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Dwyane Wade reveals how an encounter with Kobe Bryant taught him he was an NBA star

Kobe Bryant was always providing inspiration for the next generation.

Miami Heat v Los Angeles Lakers Photo by Noah Graham/NBAE via Getty Images

Dwyane Wade was a perfect foil to Kobe Bryant for much of his NBA career. As an uber-athletic two guard who also won a championship early in his career next to Shaquille O’Neal, Wade and Bryant provided interesting narrative comparisons with one another.

It’s therefore unsurprising to learn that Wade recalls a moment when he was playing against Bryant as validation that he had made it in the league.

In a conversation with Stephen Curry on Instagram Live, Wade said that he knew he was a star once Bryant decided to pick him full court while defending him in a game:

“When I first got in the league, Steph, I couldn't throw a rock in the ocean, like I couldn't shoot, so everyone backed all the way to the rim. And then I remember the game when I first remember we were playing the Lakers, we was playing against Kobe, and I remember when Kobe first picked me up 94 feet. Because at first he would pick me up underneath the 3-point line, go under two screens, and let me shoot. So the moment where guys started picking me up 94 feet because they didn’t want me to touch the basketball, that’s the moment I was like, ‘oh okay, I got their respect now,’ you know what I’m saying.”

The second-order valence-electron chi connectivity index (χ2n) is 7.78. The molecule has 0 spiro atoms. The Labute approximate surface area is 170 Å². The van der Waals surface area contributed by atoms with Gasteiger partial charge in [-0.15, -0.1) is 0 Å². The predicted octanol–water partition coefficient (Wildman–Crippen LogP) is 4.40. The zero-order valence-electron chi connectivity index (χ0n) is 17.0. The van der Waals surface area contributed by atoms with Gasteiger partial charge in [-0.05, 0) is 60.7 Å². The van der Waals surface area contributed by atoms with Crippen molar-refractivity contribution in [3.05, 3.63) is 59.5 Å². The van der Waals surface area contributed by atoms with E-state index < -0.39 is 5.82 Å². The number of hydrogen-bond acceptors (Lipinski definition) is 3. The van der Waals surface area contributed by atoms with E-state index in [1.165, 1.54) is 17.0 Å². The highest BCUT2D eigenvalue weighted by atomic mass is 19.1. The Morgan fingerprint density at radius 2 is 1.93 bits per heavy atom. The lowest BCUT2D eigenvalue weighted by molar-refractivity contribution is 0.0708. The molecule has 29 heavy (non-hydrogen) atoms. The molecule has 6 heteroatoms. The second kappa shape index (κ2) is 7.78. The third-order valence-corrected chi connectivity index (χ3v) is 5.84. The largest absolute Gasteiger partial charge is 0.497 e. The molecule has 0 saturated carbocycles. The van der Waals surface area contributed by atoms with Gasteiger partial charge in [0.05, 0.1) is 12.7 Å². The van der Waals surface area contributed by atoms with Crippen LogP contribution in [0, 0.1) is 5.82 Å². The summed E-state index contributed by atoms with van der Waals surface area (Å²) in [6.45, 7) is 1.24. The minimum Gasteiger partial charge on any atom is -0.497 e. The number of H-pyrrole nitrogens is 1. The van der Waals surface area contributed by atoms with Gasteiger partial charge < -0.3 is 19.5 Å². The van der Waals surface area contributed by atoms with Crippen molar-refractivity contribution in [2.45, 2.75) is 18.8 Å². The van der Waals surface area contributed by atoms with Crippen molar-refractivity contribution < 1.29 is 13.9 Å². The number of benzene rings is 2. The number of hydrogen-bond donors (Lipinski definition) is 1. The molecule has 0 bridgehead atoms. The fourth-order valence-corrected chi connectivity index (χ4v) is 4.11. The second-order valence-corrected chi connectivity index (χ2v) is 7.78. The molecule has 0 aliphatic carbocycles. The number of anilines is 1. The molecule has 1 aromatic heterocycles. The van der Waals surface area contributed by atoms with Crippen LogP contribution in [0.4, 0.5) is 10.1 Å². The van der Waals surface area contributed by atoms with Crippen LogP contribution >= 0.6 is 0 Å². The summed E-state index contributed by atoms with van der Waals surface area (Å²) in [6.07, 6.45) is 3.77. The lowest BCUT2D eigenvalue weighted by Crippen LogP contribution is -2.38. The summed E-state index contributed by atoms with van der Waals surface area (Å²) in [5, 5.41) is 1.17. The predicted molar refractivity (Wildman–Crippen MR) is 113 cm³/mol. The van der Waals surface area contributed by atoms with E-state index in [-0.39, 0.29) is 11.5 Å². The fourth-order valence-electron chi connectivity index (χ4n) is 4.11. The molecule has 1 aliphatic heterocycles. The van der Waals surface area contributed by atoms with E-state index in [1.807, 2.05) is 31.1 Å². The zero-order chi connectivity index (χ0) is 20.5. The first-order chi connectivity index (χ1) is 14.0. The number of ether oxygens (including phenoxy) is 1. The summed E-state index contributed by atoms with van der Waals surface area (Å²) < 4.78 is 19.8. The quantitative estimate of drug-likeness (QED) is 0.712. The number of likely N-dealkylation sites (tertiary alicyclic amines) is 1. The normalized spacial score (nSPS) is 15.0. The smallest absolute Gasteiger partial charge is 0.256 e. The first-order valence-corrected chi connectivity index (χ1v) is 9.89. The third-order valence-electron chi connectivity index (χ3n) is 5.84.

Bryant served as a mentor for younger players throughout the league, be it implicitly because they wanted to replicate his style of play, or because he actually took the time to work with them. He and Wade were closer to peers, but Bryant had already won three titles and earned four all-Defense honors by the time Wade was drafted, making him the standard Wade was aiming for at the shooting guard position. It stands to reason that Wade would seek Bryant’s approval.

Even though they never faced each other in the playoffs, Bryant and Wade had several flashbulb moments against one another. The banked game-winner Bryant hit over Wade in 2009 immediately comes to mind, which Wade paid homage to in his final season. There was also the 2012 All-Star game when Wade felt compelled to match Bryant’s level of intensity and ended up breaking up Bryant’s nose (which also spawned an incredible Wade meme).

Wade didn’t technically need Bryant’s blessing to know that he was an NBA star; he would have reached that clarity somehow, some way. But Bryant meant so much to the generation of players who followed him that it is only fitting for Wade to associate that memory with him.

For more Lakers talk, subscribe to the Silver Screen and Roll podcast feed on iTunes, Spotify, Stitcher, and Google Podcasts. You can follow this author on Twitter at @sabreenajm.

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